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How to Solve Common Family Problems

In every family, there will be problems. No matter how positive and empathic parents have been, kids will still argue and misbehave, and ask for more than they can have. The demands of our daily lives -- and of theirs -- will inevitably create conflict and misunderstanding.
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Daughter with mother
Daughter with mother

In every family, there will be problems. No matter how positive and empathic parents have been, kids will still argue and misbehave, and ask for more than they can have. The demands of our daily lives -- and of theirs -- will inevitably create conflict and misunderstanding.

Often, there is a recurring problem. The problem may be getting ready for school in the morning or going to sleep at night. Or doing homework or fighting with siblings. Children may be demanding or disrespectful, or refuse to cooperate when asked. Over time, these common problems of daily living begin to erode the quality of our relationships with our children -- and our own pleasure in being parents.

In today's post, I will outline five essential principles to keep in mind when attempting to solve any challenging problem of daily family life.

Step 1: The first step in solving any recurring problem in the life of a child is to take a step back. Problems of family life are best solved proactively. When we are reacting to our children's behavior, we will often be reacting badly.

Therapists and parent advisors of different points of view agree on this point. All programs to help parents, whether they involve greater empathy and understanding or more consistent discipline, encourage parents to be less re-active -- and more pro-active -- in their approach to their children.

Solving children's behavior problems is a little bit like playing tennis or golf. If you're not hitting the ball well, check your grip or your stance before you decide to change your swing. We need to ask ourselves, have I been spending time engaging my child's interests? Have I been, unwittingly, too angry and critical? If he is speaking to me disrespectfully, how have I been speaking to him?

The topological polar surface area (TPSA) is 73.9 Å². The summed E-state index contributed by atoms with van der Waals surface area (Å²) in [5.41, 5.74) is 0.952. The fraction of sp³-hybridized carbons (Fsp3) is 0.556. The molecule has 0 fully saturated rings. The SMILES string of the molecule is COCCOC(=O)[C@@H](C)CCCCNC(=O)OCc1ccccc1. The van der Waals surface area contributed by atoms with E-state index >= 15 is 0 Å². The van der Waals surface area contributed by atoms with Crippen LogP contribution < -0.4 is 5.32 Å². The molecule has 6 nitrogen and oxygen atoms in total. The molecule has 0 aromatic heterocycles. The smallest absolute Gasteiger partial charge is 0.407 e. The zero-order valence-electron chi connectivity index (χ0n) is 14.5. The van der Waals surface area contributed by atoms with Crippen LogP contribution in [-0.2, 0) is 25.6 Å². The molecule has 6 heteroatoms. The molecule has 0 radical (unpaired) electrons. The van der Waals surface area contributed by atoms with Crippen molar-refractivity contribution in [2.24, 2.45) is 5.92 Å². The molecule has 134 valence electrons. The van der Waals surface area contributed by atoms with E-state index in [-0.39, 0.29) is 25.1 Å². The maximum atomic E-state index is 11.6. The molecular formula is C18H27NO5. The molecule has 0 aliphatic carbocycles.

Look for causes, not just symptoms. We need to identify the daily experiences in a child's life that are sources of painful feelings. These may be frustration in learning, or frequent criticism, or bullying, or exclusion. Never assume that a child who refuses to do his homework or help with basic chores is "lazy." (I will discuss this frequent misconception in future posts.)

Then, listen to your child's grievance. Let him tell you what he believes is unfair in his life.

Step 2: Once you have identified a recurrent problematic situation and made some effort to understand its causes, the next step is to place the problem before your child. You can say, for example, "We often have a problem in the morning, when it's time to get ready, and I end up yelling at you," or "A lot of times, we have a problem when I tell you that it is time to turn off the television" or "I know you feel that we are always on your case about your schoolwork, and maybe we are. But we're worried and we need to solve this problem."

Children want to solve problems, and they want to do well. Like us, however, they may become frustrated and even feel hopeless that solutions are possible. And, like us, they may just not know what to do.

Step 3: Elicit your child's ideas. It seems almost reflexive for many parents, when faced with a child's persistent defiance or lack of cooperation, to attempt to solve this problem by imposing a "consequence" for their child's misbehavior. Although some problems may require this approach, I recommend that you first engage your child in an effort to solve the problem -- to elicit your child's ideas.

In this way, you will often be able to engage your child in a search for solutions. She will then be less absorbed in angry and defiant thoughts, less stuck in making demands or continuing the argument. She will begin to think, even if just for that moment, less about getting her way and instead about how to solve a problem, how her needs and the needs of others might be reconciled.

Once you have placed the problem before your child and asked for her ideas, give her some time. You can say, for example, "Why don't you think about it for a while? Let's talk again later, or tomorrow, and see what your ideas are."

Step 4: Develop a plan. In my experience, almost all children respond positively when I tell a family that "I have a plan" to solve a recurrent problem of family life. They may be skeptical, but they listen with interest. Deep down, they want a plan as much as we do.

Step 5: Be sure to offer appreciation and praise for every increment of your child's effort at compliance and self-control. Acknowledgment of her effort and progress is a basic principle of successful problem solving. We should also regularly, proactively, check in with children, and ask, for example, "How do you think we are doing with our morning problem?"

When we engage children in the process of solving problems, we will often be pleasantly surprised -- by their willingness to cooperate, by the reasonableness of their ideas and by the solutions we are able to achieve.